Thinking And Stress: Are You A Fixed Or Flexible Thinker?

by Doc Orman, M.D.

This week, I’ve been asking you to consider the following questions about yourself:

  • Are you a one-way thinker?stopwatch-stress
  • Are you a two-way thinker?
  • Or are you a rare three-way thinker?

These questions were stimulated a book I recently read called The Art Of Thinking (formerly Styles of Thinking) by Allen Harrison and Robert Bramson. 

In my first post on this topic, I briefly described the five primary thinking styles these authors distinguished.  I also mentioned how the authors observed that certain styles of thinking tend to cause conflicts and stress in both our personal and business relationships.

In my second post, I gave you a few tips on how to determine if you are a one-way thinker or multi-way thinker.  I concluded this second post with the question: Does it make any difference which one you are?   I think it does, and in this post I will attempt to explain why.

Are You Fixed Or Flexible?

We tend to think of flexibility as a physical attribute—do your joints and muscles give your body more or less flexibility?  Are you able to easily move between different yoga postures?

But there is also mental flexibility as well.  How fixated are you on certain specific beliefs or on certain habitual styles of thinking?  Or are you easily able to move between different (and often conflicting) beliefs or even entire ways of thinking and reasoning?

The answers to these types of questions, I believe, have a great deal to do with how much stress you are likely to experience.  In more than 30 years of working with people who are stressed, I have found that many of them are rigid, inflexible thinkers.  They have very firm beliefs in what they consider “true,” “good,” “right,” or of value.

The interesting thing about many of their firmly-held beliefs is that many of them (certainly not all) are dead wrong.  Yet, they never get to discover this because they are so fixed and committed to just one way of looking at things (their way).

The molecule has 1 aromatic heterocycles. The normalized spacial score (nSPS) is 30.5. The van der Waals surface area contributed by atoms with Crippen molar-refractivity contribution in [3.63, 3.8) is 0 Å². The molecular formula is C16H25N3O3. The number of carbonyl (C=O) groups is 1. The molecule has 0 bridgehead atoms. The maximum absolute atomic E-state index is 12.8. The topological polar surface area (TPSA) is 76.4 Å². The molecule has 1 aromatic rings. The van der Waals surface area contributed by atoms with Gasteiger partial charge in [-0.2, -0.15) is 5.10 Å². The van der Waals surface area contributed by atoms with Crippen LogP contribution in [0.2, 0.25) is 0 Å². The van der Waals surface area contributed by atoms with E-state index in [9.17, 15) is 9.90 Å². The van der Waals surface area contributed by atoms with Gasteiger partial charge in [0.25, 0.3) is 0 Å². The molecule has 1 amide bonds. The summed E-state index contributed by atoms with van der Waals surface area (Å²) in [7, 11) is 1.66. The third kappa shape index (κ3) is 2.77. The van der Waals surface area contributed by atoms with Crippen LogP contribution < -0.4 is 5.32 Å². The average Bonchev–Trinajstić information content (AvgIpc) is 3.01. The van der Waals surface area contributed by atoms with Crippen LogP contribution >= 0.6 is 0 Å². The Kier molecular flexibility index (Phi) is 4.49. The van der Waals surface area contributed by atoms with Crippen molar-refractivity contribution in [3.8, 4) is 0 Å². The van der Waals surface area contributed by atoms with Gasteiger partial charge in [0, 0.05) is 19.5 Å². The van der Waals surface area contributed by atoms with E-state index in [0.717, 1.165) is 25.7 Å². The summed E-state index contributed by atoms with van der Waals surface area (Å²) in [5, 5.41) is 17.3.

Inflexibility in your thinking, whether it is about specific, individual beliefs or in your overall preferred style of thinking, is surely going to result in you having much more stress than you need to have.  And the opposite is commonly observed as well—the more flexible and “unattached” people are about their most cherished personal beliefs and their pet ways of thinking, the less problems, conflicts and stress they are likely to experience.

So what can you do if you suspect you are a fixed, inflexible, one-way thinker?  I wish I had a simple answer for you.  This is a challenge that even our best and most talented mental health professionals struggle with (as was so brilliantly depicted in the movie Good Will Hunting).  

All I can say is that at some point in your life, hopefully something or someone comes also who can open your eyes (and your heart) to the benefits of being more flexible and to costs of continuing to be so fixed and set in your ways.

Hope you found this series of three blog posts this week of interest.  And if you are attracted to detailed analysis of specific styles of thinking, you might want to read The Art Of Thinking book.

Note: For a full list of all of my Kindle books about stress, click on this link: http://ormanstressrelief.com/kindlebooks

 

 

 

 

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